Work begins on genetic treatment for diabetes and obesity

July 18, 2017

Dr Rakesh Veedu is helping to develop a genetic treatment for Type-2 diabetes and obesity.

A Murdoch researcher is embarking on a revolutionary new synthetic RNA therapy to treat Type-2 Diabetes and obesity.

Dr Rakesh Veedu is an emerging international expert in developing novel nucleic acid drug therapies based at Murdoch University and a McCusker Fellow with the Perron Institute for Neurological and Translational Science.

The research program is funded by Preveceutical Medical Inc (PMI) over the next four years.

Dr Veedu will work on the project with lead investigator Dr Harendra Parekh from the University of Queensland and Chief Research Officer at PMI, and Professor Grant Ramm at the QIMR Berghofer Medical Research Institute.

The project would provide a promising step towards addressing two of the major epidemics facing modern society.

“Type-2 Diabetes is predicted to affect 600 million people by 2030,” Dr Veedu said.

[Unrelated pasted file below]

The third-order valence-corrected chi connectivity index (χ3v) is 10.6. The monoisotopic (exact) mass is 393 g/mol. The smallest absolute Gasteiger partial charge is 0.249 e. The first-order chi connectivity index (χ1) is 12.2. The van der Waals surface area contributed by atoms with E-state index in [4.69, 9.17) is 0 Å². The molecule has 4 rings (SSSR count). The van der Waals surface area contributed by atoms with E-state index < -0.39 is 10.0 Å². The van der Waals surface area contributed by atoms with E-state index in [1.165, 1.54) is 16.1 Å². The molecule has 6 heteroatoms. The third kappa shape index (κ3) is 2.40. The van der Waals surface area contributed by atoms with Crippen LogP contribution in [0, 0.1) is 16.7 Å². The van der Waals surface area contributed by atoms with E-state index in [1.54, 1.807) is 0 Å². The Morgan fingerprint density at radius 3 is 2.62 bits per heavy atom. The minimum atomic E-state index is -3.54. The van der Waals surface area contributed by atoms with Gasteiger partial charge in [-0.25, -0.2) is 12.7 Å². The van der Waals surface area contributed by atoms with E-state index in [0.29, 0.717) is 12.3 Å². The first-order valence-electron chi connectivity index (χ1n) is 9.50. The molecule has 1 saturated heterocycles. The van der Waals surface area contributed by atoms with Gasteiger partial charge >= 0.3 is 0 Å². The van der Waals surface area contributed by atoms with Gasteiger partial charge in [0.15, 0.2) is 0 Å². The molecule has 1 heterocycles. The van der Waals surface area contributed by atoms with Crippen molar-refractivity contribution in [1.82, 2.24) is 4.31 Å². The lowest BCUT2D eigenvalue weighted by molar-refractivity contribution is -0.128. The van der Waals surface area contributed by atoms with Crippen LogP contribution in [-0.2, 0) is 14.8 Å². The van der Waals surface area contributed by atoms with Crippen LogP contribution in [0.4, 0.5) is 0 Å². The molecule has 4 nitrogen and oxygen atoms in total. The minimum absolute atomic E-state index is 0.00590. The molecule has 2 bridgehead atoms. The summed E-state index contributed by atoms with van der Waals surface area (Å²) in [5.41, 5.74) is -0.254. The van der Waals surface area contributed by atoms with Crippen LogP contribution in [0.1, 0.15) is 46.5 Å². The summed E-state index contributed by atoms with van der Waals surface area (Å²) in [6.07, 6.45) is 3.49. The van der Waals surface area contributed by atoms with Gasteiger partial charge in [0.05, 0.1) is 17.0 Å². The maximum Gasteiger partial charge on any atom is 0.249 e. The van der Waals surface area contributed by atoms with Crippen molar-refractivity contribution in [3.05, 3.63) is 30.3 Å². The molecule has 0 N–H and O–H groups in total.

“Although a number of approved drugs for Type-2 Diabetes primarily achieve and maintain sugar levels, no drugs have been successful in halting the actual underlying molecular causes of Type-2 Diabetes, namely, insulin resistance.”

The team is taking a different approach to the complex issue, developing a smart synthetic RNA molecule that targets the gene segments believed to be involved in the pathology of Type-2 Diabetes.

“People suffering from Type-2 diabetes and obesity have high levels of a protein that impairs the balance of insulin and the maintenance of blood glucose levels. Inhibition of this protein will improve insulin resistance and enable glucose uptake by the cells to normalise the blood glucose levels,” Dr Veedu said.

“We are developing a synthetic gene targeting molecule (siRNA) that will bind to the RNA responsible for making this protein in the body. This will inhibit the expression of this protein and improve glucose uptake by the cells.”

The team’s strength centres on the different but complementary skills of the three researchers.

Dr Veedu will develop the siRNA segments, ensuring they are stable with high affinity to bind with the RNA making the troublesome protein.

These molecules will be delivered through a biodegradable delivery system developed by Dr Parekh, and Professor Ramm will provide the expertise in the cellular aspects of the research program.

The project is expected to get underway across all three sites in September.

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